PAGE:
Why is eating colored food good for you?

Some studies show that flavonoids may improve brain health, by preventing neurotoxicity in the brain, which is linked to Alzheimer’s disease.

After dieting 50,000 people for more than 20 years, Tian Xin Yeh, a research fellow in epidemiology at Harvard T.H. Chan School of Public Health, found that those who ate more flavonoid-rich foods, including oranges, peppers, celery and grapefruit, had Lower levels of cognitive decline and dementia.

While there is currently no cure for dementia and cognitive impairment later in life, Yeh says, eating more foods rich in flavonoids can help lower the risk. However, the participants who saw the greatest benefits were those who had consistently eaten a diet rich in flavonoids for 20 years.

Yeh says it’s never too late to incorporate these foods into your diet and take advantage of flavonoids.

Yeh says a diet rich in color can also help people avoid the potentially harmful effects of eating too much of one food.

“Food is very complex. For example, research has found that orange juice is associated with a lower risk of cognitive decline, but excessive consumption of it is linked to type 2 diabetes,” she says. Although this is due to its sugar content, not flavonoids.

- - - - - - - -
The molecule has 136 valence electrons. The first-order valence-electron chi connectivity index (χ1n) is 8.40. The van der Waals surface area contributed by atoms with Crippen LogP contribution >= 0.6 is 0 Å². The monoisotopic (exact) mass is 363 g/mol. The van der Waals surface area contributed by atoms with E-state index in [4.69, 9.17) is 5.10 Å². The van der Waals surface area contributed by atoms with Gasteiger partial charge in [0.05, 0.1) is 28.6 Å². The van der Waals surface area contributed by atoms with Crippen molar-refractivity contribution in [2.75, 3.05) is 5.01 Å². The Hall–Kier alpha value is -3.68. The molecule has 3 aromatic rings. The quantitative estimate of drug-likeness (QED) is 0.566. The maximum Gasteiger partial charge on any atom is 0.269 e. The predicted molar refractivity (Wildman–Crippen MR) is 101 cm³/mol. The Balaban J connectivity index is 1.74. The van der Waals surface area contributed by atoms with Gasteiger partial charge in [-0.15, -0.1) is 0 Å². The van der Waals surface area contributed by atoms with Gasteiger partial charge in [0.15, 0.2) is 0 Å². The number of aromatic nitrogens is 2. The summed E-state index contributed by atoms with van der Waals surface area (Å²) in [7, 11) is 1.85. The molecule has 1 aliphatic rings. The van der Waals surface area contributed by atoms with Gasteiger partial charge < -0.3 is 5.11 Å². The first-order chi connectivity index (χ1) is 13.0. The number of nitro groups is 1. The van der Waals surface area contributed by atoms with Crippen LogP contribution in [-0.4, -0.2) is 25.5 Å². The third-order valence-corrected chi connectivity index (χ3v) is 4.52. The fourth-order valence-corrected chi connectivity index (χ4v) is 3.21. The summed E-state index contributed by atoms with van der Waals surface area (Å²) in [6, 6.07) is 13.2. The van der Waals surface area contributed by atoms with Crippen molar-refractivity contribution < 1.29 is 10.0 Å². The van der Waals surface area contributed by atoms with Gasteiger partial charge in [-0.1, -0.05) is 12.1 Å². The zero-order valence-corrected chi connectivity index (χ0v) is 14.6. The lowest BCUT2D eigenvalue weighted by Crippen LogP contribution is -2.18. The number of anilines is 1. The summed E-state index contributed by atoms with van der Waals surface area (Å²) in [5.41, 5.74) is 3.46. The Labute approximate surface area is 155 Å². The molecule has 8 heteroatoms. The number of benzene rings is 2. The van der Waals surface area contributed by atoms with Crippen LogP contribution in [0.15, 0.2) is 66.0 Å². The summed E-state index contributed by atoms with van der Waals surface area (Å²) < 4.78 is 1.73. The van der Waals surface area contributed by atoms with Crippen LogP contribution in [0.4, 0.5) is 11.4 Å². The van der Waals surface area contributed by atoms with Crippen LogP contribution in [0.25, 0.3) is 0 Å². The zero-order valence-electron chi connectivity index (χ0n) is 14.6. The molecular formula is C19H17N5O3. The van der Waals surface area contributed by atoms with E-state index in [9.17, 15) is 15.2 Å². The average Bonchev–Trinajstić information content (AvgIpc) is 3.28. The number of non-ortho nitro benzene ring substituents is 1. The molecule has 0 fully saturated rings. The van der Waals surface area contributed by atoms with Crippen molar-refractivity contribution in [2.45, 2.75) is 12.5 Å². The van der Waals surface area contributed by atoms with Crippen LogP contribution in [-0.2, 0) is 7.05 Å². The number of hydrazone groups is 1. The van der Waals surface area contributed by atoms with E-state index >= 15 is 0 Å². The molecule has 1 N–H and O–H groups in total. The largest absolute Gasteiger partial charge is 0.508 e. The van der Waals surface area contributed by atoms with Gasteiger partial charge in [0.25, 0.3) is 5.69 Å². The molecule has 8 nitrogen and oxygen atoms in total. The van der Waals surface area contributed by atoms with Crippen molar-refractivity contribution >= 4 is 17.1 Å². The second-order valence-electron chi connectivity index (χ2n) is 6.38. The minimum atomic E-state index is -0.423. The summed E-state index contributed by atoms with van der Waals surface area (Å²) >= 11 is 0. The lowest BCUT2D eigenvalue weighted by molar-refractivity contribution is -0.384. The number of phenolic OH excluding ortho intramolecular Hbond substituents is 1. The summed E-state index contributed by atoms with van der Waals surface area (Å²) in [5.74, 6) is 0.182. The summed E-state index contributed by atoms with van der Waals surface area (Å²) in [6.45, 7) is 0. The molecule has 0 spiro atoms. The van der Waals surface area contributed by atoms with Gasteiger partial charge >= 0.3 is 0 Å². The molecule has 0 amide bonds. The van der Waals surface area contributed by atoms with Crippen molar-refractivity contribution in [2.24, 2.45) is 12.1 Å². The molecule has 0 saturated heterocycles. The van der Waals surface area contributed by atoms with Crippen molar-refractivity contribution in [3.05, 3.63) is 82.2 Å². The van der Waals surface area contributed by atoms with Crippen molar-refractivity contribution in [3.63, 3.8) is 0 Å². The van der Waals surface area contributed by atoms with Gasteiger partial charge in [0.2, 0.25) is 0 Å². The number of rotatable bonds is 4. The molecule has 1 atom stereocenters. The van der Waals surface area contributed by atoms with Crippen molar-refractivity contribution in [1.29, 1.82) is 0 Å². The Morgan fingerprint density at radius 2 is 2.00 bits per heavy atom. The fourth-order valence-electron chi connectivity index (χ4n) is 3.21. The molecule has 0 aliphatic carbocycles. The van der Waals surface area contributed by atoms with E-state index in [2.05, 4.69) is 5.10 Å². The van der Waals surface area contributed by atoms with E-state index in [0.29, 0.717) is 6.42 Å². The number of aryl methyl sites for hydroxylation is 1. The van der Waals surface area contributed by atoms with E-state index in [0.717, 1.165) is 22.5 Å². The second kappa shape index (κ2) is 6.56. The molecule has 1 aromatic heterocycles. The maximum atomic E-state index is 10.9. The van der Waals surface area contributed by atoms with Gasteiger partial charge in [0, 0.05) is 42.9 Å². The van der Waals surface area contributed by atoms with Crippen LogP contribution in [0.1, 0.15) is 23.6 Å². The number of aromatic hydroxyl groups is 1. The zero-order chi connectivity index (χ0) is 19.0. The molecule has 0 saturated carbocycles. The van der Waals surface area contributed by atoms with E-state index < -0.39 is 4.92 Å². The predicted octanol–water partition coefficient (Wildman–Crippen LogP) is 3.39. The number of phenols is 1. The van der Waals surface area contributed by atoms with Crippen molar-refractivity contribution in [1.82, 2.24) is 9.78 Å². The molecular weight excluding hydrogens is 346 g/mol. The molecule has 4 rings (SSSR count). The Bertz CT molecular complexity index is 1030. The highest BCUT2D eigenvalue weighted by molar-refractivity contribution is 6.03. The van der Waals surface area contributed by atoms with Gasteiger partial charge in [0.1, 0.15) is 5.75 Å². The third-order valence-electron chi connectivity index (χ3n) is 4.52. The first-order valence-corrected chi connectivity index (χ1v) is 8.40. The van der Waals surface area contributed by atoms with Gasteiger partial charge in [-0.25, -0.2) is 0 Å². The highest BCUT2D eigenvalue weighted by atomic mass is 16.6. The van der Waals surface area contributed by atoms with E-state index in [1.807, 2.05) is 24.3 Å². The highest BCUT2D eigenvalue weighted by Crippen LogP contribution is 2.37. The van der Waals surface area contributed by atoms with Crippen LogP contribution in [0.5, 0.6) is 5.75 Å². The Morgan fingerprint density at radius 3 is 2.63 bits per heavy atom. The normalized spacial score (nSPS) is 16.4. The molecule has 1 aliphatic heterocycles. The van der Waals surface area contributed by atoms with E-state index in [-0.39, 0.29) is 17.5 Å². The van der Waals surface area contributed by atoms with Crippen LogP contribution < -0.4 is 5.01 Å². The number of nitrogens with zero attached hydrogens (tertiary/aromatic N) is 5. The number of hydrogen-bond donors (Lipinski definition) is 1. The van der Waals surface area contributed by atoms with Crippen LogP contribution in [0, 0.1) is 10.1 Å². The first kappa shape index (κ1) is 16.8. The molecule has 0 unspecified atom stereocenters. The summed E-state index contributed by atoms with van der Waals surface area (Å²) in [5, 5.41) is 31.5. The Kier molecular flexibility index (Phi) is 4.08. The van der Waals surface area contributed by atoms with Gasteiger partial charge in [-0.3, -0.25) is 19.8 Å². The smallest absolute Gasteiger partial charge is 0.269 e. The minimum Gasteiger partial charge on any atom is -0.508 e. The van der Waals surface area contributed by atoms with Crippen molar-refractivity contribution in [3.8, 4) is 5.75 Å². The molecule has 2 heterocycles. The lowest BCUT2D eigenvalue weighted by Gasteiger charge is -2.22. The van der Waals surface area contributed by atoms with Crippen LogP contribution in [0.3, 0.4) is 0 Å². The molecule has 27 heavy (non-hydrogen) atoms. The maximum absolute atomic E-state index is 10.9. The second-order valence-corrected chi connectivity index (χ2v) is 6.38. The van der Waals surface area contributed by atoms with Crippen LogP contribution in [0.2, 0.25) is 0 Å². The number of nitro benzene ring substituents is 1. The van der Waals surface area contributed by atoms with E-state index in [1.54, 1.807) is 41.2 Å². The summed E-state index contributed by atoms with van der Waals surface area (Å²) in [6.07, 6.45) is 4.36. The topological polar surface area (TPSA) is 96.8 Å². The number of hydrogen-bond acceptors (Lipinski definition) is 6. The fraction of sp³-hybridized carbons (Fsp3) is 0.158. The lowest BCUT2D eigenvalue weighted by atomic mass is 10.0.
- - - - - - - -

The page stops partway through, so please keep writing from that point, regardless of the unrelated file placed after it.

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Eating a rainbow diet can also be complicated, says Victoria Taylor, a registered dietitian at the British Heart Foundation.

“It can be really hard to get all the color every day — you can tie yourself in knots,” she says.

As she says, we also need to eat food from other food groups to get all the macronutrients we need, like protein.

However, Minich argues, the rainbow diet is not limited to fruits and vegetables, but includes other natural foods, such as herbs, spices, legumes, nuts, seeds, whole grains, and even tea. They also consider white food to be part of the rainbow diet, including tofu, which contains many different isoflavones, which have been linked to a reduced risk of heart disease and some types of cancer, as well as cognitive decline.

Eating a variety of colors could mean we eat more fruits and vegetables in general. One study found that motivating people to eat a colorful meal increases their consumption of healthy food.

says Rochelle Embling, a PhD student at Swansea University, who was not involved in the study.

“This effect is specific to the food eaten, so after a meal, dessert remains desirable because it has different sensory properties,” Embling says.


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